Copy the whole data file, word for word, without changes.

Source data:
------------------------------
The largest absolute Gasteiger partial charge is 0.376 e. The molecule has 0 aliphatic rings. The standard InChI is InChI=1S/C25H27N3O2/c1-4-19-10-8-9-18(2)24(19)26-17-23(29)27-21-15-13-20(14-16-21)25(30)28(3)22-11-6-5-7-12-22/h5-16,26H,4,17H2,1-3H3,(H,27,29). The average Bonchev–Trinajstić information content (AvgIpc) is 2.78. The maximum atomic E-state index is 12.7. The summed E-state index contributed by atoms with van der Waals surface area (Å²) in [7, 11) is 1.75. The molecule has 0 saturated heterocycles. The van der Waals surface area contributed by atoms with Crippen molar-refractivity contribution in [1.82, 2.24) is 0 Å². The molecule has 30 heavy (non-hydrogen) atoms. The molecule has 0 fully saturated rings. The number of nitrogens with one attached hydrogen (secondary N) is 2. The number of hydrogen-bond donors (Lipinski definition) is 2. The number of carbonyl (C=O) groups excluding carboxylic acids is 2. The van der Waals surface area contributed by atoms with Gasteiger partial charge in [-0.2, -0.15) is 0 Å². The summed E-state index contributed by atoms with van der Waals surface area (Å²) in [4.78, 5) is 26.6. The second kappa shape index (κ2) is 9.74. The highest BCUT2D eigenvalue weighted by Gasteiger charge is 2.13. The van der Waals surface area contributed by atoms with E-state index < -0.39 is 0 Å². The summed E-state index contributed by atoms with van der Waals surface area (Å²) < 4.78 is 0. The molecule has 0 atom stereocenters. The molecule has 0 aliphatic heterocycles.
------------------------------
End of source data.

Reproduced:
The largest absolute Gasteiger partial charge is 0.376 e. The molecule has 0 aliphatic rings. The standard InChI is InChI=1S/C25H27N3O2/c1-4-19-10-8-9-18(2)24(19)26-17-23(29)27-21-15-13-20(14-16-21)25(30)28(3)22-11-6-5-7-12-22/h5-16,26H,4,17H2,1-3H3,(H,27,29). The average Bonchev–Trinajstić information content (AvgIpc) is 2.78. The maximum atomic E-state index is 12.7. The summed E-state index contributed by atoms with van der Waals surface area (Å²) in [7, 11) is 1.75. The molecule has 0 saturated heterocycles. The van der Waals surface area contributed by atoms with Crippen molar-refractivity contribution in [1.82, 2.24) is 0 Å². The molecule has 30 heavy (non-hydrogen) atoms. The molecule has 0 fully saturated rings. The number of nitrogens with one attached hydrogen (secondary N) is 2. The number of hydrogen-bond donors (Lipinski definition) is 2. The number of carbonyl (C=O) groups excluding carboxylic acids is 2. The van der Waals surface area contributed by atoms with Gasteiger partial charge in [-0.2, -0.15) is 0 Å². The summed E-state index contributed by atoms with van der Waals surface area (Å²) in [4.78, 5) is 26.6. The second kappa shape index (κ2) is 9.74. The highest BCUT2D eigenvalue weighted by Gasteiger charge is 2.13. The van der Waals surface area contributed by atoms with E-state index < -0.39 is 0 Å². The summed E-state index contributed by atoms with van der Waals surface area (Å²) < 4.78 is 0. The molecule has 0 atom stereocenters. The molecule has 0 aliphatic heterocycles.